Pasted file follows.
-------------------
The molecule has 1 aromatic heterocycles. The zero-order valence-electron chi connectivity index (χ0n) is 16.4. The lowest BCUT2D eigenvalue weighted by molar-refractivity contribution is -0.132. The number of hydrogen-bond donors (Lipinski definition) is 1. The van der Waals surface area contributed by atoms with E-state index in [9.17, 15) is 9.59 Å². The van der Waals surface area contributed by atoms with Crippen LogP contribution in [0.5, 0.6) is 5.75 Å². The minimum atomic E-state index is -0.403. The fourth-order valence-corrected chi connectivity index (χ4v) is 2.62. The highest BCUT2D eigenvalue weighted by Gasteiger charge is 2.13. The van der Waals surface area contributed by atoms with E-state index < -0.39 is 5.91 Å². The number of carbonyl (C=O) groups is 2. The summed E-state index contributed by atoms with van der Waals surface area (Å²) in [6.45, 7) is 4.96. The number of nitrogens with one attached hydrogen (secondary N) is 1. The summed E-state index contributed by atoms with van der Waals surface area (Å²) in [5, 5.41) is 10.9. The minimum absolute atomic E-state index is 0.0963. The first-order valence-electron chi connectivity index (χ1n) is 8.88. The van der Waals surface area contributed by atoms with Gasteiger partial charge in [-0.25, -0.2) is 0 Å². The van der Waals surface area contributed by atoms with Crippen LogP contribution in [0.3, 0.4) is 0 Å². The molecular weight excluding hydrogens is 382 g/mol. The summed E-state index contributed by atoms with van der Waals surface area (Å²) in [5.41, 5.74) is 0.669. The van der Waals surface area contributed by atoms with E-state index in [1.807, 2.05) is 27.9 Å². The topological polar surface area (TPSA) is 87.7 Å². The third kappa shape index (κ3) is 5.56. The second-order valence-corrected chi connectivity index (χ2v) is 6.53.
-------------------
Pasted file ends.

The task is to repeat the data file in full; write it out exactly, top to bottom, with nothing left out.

The molecule has 1 aromatic heterocycles. The zero-order valence-electron chi connectivity index (χ0n) is 16.4. The lowest BCUT2D eigenvalue weighted by molar-refractivity contribution is -0.132. The number of hydrogen-bond donors (Lipinski definition) is 1. The van der Waals surface area contributed by atoms with E-state index in [9.17, 15) is 9.59 Å². The van der Waals surface area contributed by atoms with Crippen LogP contribution in [0.5, 0.6) is 5.75 Å². The minimum atomic E-state index is -0.403. The fourth-order valence-corrected chi connectivity index (χ4v) is 2.62. The highest BCUT2D eigenvalue weighted by Gasteiger charge is 2.13. The van der Waals surface area contributed by atoms with E-state index < -0.39 is 5.91 Å². The number of carbonyl (C=O) groups is 2. The summed E-state index contributed by atoms with van der Waals surface area (Å²) in [6.45, 7) is 4.96. The number of nitrogens with one attached hydrogen (secondary N) is 1. The summed E-state index contributed by atoms with van der Waals surface area (Å²) in [5, 5.41) is 10.9. The minimum absolute atomic E-state index is 0.0963. The first-order valence-electron chi connectivity index (χ1n) is 8.88. The van der Waals surface area contributed by atoms with Gasteiger partial charge in [-0.25, -0.2) is 0 Å². The van der Waals surface area contributed by atoms with Crippen LogP contribution in [0.3, 0.4) is 0 Å². The molecular weight excluding hydrogens is 382 g/mol. The summed E-state index contributed by atoms with van der Waals surface area (Å²) in [5.41, 5.74) is 0.669. The van der Waals surface area contributed by atoms with E-state index in [1.807, 2.05) is 27.9 Å². The topological polar surface area (TPSA) is 87.7 Å². The third kappa shape index (κ3) is 5.56. The second-order valence-corrected chi connectivity index (χ2v) is 6.53.